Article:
Telco 2.0 ‘Disruptors’ - Packetmobile
This is the second in our series on “disruptors”, who combine both new technology and business tactics. We’ve chosen them because they aren’t just arbitrage plays (even if they can be used that way), and they present opportunities for operators as well as realistic migration opportunities to an all-IP world.
Today’s is the mobile IM and VoIP service from Packetmobile. Whilst there are several technology competitors out there, we think their operator-friendly approach deserves a lot more attention than most.
In our ongoing Voice & Messaging Survey we got a big surprise to this question:
In competing with Internet voice and messaging services with rich functionality (e.g. IM vs. SMS, Skype vs fixed line), rank each of the following tactics: FIGHT, EVADE, CO-OPETITION, CO-OPERATION, RETREAT.
(The full descriptions are in the survey — off you go, if you’re burning time reading blogs, you’ve got 15 minutes to spare to do the survey, and you’ll get the summary results for free when we do the analysis next month.)
The top answer at the moment, getting ranked as “best strategy” by 47% of people, is “FIGHT”. The next-highest scoring answers are EVADE and CO-OPERATION on 15% each. That means operators need to aggressively deploy comparably services which also reach the desktop, and quick. But how? Step up, guess who…
What is it?
A small (<100Kb) mobile handset client, together with Lightweight Telephony Protocol (LTP). This optimises the deployment experience of IM and VoIP onto mobile devices, extending performance and battery life considerably compared to heavyweight solutions like SIP. Indeed, usable voice service can be achieved over GPRS. The preferred method of voice communications, however, is circuit voice, preserving operator revenues.
There is also a desktop IM/VoIP client, plus push-to-talk and click-to-call functionality.
Who is the user
Small-medium businesses, who tend to work in small, loosely knit and very fluid teams, and who don’t fit the Microsoft/Lotus/RIM model of communications.
How does it work?
The handset vendor or operator pre-bakes the software into the phone. Users are not expected to download the software themselves as the primary distribution model. A network gateway interfaces between LTP and SIP (or other protocols).
Users who are not subscribers of the operator can download the mobile and desktop clients.
The product differentiates itself by offering presence capabilities not provided by normal IM clients (e.g. on the move, roaming, in-call):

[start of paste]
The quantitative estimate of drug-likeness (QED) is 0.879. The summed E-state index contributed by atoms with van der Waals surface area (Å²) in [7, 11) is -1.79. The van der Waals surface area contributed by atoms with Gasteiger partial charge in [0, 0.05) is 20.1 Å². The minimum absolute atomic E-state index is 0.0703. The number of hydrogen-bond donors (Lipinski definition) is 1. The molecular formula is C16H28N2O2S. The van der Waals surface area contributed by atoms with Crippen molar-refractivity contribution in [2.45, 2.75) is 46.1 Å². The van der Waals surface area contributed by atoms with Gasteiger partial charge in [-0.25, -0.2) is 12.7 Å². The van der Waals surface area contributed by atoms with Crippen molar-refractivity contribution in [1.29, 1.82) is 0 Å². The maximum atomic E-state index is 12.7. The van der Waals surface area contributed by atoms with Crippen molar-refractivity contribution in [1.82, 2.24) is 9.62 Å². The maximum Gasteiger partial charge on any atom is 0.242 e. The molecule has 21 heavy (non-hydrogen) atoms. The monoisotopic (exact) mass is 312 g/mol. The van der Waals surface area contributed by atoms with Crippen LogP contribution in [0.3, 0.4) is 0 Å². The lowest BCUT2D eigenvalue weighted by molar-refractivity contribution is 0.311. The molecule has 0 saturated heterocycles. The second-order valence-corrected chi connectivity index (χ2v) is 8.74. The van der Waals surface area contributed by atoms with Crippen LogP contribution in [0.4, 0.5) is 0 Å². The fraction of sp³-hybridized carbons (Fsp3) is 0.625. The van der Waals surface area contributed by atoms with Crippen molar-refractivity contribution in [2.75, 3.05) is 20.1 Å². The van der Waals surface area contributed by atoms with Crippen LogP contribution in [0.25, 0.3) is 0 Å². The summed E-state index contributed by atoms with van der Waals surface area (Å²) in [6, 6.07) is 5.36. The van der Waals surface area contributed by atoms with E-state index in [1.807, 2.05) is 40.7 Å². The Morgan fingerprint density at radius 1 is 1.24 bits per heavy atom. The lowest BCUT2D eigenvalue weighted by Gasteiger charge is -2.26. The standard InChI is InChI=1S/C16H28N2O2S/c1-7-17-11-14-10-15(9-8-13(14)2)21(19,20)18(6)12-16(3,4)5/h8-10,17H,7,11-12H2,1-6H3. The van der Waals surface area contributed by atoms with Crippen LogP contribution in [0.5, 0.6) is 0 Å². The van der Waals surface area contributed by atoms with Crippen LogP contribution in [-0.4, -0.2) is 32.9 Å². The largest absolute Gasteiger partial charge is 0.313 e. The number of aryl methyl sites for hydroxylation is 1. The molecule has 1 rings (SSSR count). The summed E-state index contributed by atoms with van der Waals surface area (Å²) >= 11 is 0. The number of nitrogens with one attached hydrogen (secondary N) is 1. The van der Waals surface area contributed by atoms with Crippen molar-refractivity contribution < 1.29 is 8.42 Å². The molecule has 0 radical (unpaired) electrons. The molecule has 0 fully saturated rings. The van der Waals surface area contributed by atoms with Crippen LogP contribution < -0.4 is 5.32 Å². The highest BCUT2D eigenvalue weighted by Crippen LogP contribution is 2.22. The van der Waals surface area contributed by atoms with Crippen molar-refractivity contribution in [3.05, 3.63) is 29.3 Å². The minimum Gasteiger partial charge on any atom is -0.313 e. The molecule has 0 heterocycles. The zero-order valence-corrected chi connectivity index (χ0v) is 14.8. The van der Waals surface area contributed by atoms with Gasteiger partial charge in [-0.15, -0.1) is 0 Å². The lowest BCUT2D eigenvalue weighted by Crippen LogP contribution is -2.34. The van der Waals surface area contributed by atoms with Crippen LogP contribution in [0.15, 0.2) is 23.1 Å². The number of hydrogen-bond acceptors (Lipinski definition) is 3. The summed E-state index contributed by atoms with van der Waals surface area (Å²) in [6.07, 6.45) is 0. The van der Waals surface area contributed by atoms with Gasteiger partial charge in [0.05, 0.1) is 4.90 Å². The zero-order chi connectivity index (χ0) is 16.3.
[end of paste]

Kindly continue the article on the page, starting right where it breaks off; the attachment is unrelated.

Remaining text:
Problem it addresses?
Operators are stuck between handing over the customer relationship to existing IM operators like Skype, and unattractive operator-only walled gardens. This provides a “third way” which is more open than walled garden, and keeps the operator in the loop. It doesn’t rely on slow-moving industry consortia, or interoperability and settlement schemes.
There are technical problems in getting VoIP to work on handsets with limited battery life and CPU power. Skype recently admitted failure in getting their protocol to work on mobile handsets. PacketMobile’s technology has been used to generate over 300m minutes of network traffic.
Unlike pure-play IM/VoIP technology providers (e.g. softphone vendors), Packetmobile have also built the kernel of an OSS/BSS solution.
Why it’s disruptive?
The technology is hard to crack.
It also allows operators to attack each other by bringing users into their portal and being exposed to their services — even if not a subscriber. This addresses one of James Enck’s infamous instant classic 10 things I [the investor] hate about you [the operator] — that telcos insist on extending their footprint physically rather than virtually.
Opportunities for Telcos?
Rather than a bypass threat, operators can give away such clients to their existing user base. Users can then make free IM or VoIP calls over any IP network. (If you can’t beat them, join them…) Give away download clients to users with devices from other operators, but ensure their user identity is associated with your brand. When they come to your portal, market to them like mad.
The system acts as a segmentation tool between “economy class” VoIP and “business class” dedicated circuit networks. The identity lock-in works as a churn-reducer. As sales and acquisition costs grow as a proportion of the cost base, this becomes more of an issue than squeezing some additional ARPU out (with its associated marketing cost).